homo eoconimicus & the usual musings

I’m still thinking of revamping my web site. Yesterday I purchased a domain name: “thesmallrain.com.” Actually I didn’t purchase it. I get a couple of free ones with my subscription to BluHost. I am working on some re-arrangements for Small Rain and also have in mind some composing.

I was reading in The Gift by Lewis Hyde this morning when I came across a couple of interesting ideas.

Hyde points out for a thing to have market value, it must be detachable. For example one can estimate the worth of one’s possessions such as a piano or a wrist watch. But some things don’t compute into market value. “We find it inappropriate, even rude, to be asked to evaluate in certain circumstances,” he writes. He goes on and cites the story where one is in a life boat with one’s spouse, child and parent and must choose who is to be thrown overboard. He says part of this dilemma is we are normally unwilling to step back that far from our family to evaluate their commodity value.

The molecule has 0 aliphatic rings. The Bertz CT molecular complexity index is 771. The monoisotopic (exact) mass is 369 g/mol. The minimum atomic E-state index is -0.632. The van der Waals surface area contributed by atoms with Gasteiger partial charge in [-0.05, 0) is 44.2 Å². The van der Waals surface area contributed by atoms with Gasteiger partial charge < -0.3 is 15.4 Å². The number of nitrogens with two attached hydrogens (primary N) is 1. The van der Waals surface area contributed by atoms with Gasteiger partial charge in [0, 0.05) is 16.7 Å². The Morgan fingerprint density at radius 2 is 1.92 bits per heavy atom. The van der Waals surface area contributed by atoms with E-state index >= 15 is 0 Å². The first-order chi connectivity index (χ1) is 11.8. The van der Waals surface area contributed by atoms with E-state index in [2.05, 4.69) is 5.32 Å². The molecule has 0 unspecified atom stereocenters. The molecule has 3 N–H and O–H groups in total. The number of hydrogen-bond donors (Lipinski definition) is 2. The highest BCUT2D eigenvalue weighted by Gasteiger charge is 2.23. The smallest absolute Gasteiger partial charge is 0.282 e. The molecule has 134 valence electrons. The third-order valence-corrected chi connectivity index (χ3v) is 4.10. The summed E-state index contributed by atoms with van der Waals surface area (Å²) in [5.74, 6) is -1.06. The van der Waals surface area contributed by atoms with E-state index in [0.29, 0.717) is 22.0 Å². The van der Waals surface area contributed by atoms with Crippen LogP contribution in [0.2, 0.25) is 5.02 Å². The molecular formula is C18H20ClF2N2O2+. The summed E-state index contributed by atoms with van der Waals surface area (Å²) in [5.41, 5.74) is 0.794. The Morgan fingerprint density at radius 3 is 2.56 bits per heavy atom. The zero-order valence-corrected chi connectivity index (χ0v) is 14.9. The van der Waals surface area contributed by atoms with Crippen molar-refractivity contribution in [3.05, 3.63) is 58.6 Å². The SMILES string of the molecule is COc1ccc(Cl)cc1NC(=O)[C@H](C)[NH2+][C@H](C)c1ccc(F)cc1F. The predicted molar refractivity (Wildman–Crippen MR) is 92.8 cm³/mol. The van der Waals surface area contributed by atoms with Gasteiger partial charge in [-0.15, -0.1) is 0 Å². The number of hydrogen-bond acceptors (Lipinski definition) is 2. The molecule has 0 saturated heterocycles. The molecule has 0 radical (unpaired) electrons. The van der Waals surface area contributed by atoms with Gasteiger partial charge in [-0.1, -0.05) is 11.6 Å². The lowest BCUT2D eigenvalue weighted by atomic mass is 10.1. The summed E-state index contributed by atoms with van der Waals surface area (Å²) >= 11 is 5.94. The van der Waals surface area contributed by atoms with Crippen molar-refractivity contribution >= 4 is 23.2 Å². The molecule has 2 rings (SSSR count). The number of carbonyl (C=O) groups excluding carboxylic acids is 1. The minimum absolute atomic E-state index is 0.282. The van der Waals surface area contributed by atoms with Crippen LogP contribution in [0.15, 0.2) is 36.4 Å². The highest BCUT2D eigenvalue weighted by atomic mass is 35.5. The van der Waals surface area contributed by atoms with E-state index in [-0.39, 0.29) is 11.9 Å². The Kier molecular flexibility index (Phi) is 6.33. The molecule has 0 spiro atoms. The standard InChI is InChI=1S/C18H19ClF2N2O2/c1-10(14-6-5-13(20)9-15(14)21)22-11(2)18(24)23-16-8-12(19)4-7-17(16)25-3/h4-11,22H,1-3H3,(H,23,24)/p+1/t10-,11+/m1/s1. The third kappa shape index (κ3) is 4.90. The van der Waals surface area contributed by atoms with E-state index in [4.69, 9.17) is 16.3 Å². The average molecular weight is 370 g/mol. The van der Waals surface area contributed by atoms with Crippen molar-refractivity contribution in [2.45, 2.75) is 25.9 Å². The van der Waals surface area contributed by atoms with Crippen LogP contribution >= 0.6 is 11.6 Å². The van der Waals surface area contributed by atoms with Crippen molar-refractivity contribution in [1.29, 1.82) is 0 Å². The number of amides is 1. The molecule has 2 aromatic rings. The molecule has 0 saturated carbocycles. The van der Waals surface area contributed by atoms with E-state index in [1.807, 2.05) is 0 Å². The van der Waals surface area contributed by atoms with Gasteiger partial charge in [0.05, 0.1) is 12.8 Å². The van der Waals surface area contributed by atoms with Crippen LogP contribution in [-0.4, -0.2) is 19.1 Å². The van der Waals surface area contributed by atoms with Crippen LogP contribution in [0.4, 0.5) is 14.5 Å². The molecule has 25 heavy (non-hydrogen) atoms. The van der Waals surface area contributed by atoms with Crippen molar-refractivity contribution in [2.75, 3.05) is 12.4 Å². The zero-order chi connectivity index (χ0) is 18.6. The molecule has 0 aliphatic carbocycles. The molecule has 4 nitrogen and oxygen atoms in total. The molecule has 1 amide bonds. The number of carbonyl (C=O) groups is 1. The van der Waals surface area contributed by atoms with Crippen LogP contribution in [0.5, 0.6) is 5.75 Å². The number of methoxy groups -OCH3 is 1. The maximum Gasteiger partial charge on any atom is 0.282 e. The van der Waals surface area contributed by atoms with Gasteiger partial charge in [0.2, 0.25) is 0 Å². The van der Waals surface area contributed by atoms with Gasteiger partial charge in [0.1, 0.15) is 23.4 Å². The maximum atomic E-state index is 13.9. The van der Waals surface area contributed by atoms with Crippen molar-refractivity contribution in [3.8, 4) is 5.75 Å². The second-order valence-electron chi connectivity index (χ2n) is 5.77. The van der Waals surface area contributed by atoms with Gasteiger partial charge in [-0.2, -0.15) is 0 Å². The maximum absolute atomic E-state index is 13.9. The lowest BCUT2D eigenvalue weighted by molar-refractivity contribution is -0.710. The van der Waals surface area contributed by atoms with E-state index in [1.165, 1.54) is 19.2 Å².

This reminded me of the basic plot of Sophie’s Choice where the mother is cruelly forced to choose between which of her children goes to the concentration camp to die.

Hyde is working on our relationship to each other and how gifts bind us and material things can keep us distant from each other.

Next he tells the story of how Ford Pinto figured a cost benefit analysis of a safety improvement, reckoning the dollar value of a human life (Pinto Madness by Mark Dowie). If you’re curious, according to the National Highway Traffic Safety Administration in 1971, a human life was worth $200,725. When Pinto did the math of the small improvement, it was cheaper to let people die than fix it.

Hyde points out there that it’s not always clear what can be thought of as having a cost. It is the rare familiy, he says, that charges for the evening meal. But the cost of the meal can be computed appropriately.

He concludes this section this way

The great materialists, like these automobile executives, are those who have extnded the commodity form of value into the human body, while the great spiritual figures, like the Buddha, are those who have used their own bodies to extend the worth of gifts just as far [In the other direction]

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